Dropping everything to fly home for the funeral of a loved one is never easy. But grief and hard times aside, it’s often the perfect excuse for a family reunion.
You see, as much as I love my cousins, Rebecca and Andrew (twins) and John, and the twins’ spouses John R. and Kelly, due to logistical difficulties, we haven’t all been in the same place at once since Rebecca’s wedding in 2004 (and that was pre-Kelly days).
Also, distant cousins who we hadn’t seen in more than a decade made the trek to Tullahoma to pay their respects to my grandmother, which was just testament to what an amazing person she was and how many lives she touched.
And then there are my grandmother’s ever-hilarious brothers, Tom (88) and Jimmy (82), who used to dip her pigtails in the inkwells at the schoolhouse and chop off her luscious curly locks, much to the chagrin of her own mother.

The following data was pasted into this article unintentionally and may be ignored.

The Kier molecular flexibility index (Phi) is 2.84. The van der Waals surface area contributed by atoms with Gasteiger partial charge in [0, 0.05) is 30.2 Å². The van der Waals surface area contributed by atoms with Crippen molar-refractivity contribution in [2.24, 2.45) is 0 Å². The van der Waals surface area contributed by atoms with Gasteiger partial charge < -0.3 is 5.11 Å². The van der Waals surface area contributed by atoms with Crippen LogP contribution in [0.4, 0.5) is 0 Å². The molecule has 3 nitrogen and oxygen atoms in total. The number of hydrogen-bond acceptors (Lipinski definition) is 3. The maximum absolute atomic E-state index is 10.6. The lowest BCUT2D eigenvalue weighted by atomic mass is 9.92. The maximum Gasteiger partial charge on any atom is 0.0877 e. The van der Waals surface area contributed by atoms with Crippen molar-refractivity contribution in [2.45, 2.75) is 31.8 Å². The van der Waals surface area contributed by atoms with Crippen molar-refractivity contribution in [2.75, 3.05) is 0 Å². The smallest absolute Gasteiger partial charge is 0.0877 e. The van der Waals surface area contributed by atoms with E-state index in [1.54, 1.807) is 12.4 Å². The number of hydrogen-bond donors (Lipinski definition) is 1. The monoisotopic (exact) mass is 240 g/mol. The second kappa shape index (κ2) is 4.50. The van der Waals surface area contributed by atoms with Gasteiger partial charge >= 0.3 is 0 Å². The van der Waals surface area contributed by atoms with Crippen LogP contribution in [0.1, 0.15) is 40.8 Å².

The burial, visitation and service all took place in one day, which was ROUGH and tiring and many tears were shed, many times over. But surrounded by family members galore, we managed to power through it.
And even have some fun when 25 or so of us convened at my house after it was all over. Because there is one thing to be said about Southern hospitality: It never fails in times of need. The casseroles, pies and other baked goods are still coming out of the woodworks, and my parents’ palatial pad looks like a florist’s shop.
And a much-needed miracle in the face of such sadness. Once the lights went down, the beer tasting (from two true connoisseurs who spent all of the previous week driving from Tennessee to California, stopping only for brewery tours) commenced.
And even my grandfather had a smile on his face for much of the evening. Because that’s how she would have wanted it. All of her family gathered together again in one place, laughing about the old times.